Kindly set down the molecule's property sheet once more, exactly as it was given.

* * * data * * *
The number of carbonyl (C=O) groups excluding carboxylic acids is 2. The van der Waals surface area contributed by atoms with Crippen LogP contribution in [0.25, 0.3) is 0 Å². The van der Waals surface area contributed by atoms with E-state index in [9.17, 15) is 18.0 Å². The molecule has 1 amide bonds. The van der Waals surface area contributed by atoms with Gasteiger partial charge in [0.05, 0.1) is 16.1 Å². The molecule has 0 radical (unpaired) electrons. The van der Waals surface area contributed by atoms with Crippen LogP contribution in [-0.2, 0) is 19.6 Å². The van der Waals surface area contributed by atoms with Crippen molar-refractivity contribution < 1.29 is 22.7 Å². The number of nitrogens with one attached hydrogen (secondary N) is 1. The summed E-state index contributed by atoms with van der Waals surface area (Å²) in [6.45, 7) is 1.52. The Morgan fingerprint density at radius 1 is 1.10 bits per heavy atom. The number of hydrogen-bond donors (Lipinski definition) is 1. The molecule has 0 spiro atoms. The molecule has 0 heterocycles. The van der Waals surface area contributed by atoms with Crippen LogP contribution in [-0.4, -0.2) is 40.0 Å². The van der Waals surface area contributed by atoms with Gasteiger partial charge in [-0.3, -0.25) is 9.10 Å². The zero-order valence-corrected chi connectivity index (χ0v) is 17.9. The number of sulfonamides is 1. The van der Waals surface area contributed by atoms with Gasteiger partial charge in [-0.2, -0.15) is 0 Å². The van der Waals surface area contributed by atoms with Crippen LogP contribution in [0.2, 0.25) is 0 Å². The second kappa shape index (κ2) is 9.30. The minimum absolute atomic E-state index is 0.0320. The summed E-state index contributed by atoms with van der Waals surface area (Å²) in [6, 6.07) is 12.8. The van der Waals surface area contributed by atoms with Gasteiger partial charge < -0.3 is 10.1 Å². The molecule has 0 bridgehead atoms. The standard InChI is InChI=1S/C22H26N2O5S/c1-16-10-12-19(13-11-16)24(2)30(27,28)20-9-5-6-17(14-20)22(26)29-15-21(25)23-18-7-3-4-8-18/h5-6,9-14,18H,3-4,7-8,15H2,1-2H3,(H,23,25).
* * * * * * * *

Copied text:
The number of carbonyl (C=O) groups excluding carboxylic acids is 2. The van der Waals surface area contributed by atoms with Crippen LogP contribution in [0.25, 0.3) is 0 Å². The van der Waals surface area contributed by atoms with E-state index in [9.17, 15) is 18.0 Å². The molecule has 1 amide bonds. The van der Waals surface area contributed by atoms with Gasteiger partial charge in [0.05, 0.1) is 16.1 Å². The molecule has 0 radical (unpaired) electrons. The van der Waals surface area contributed by atoms with Crippen LogP contribution in [-0.2, 0) is 19.6 Å². The van der Waals surface area contributed by atoms with Crippen molar-refractivity contribution < 1.29 is 22.7 Å². The number of nitrogens with one attached hydrogen (secondary N) is 1. The summed E-state index contributed by atoms with van der Waals surface area (Å²) in [6.45, 7) is 1.52. The Morgan fingerprint density at radius 1 is 1.10 bits per heavy atom. The number of hydrogen-bond donors (Lipinski definition) is 1. The molecule has 0 spiro atoms. The molecule has 0 heterocycles. The van der Waals surface area contributed by atoms with Crippen LogP contribution in [-0.4, -0.2) is 40.0 Å². The van der Waals surface area contributed by atoms with Gasteiger partial charge in [-0.3, -0.25) is 9.10 Å². The zero-order valence-corrected chi connectivity index (χ0v) is 17.9. The number of sulfonamides is 1. The van der Waals surface area contributed by atoms with Gasteiger partial charge in [-0.2, -0.15) is 0 Å². The van der Waals surface area contributed by atoms with Crippen LogP contribution in [0.2, 0.25) is 0 Å². The second kappa shape index (κ2) is 9.30. The minimum absolute atomic E-state index is 0.0320. The summed E-state index contributed by atoms with van der Waals surface area (Å²) in [6, 6.07) is 12.8. The van der Waals surface area contributed by atoms with Gasteiger partial charge < -0.3 is 10.1 Å². The molecule has 0 bridgehead atoms. The standard InChI is InChI=1S/C22H26N2O5S/c1-16-10-12-19(13-11-16)24(2)30(27,28)20-9-5-6-17(14-20)22(26)29-15-21(25)23-18-7-3-4-8-18/h5-6,9-14,18H,3-4,7-8,15H2,1-2H3,(H,23,25).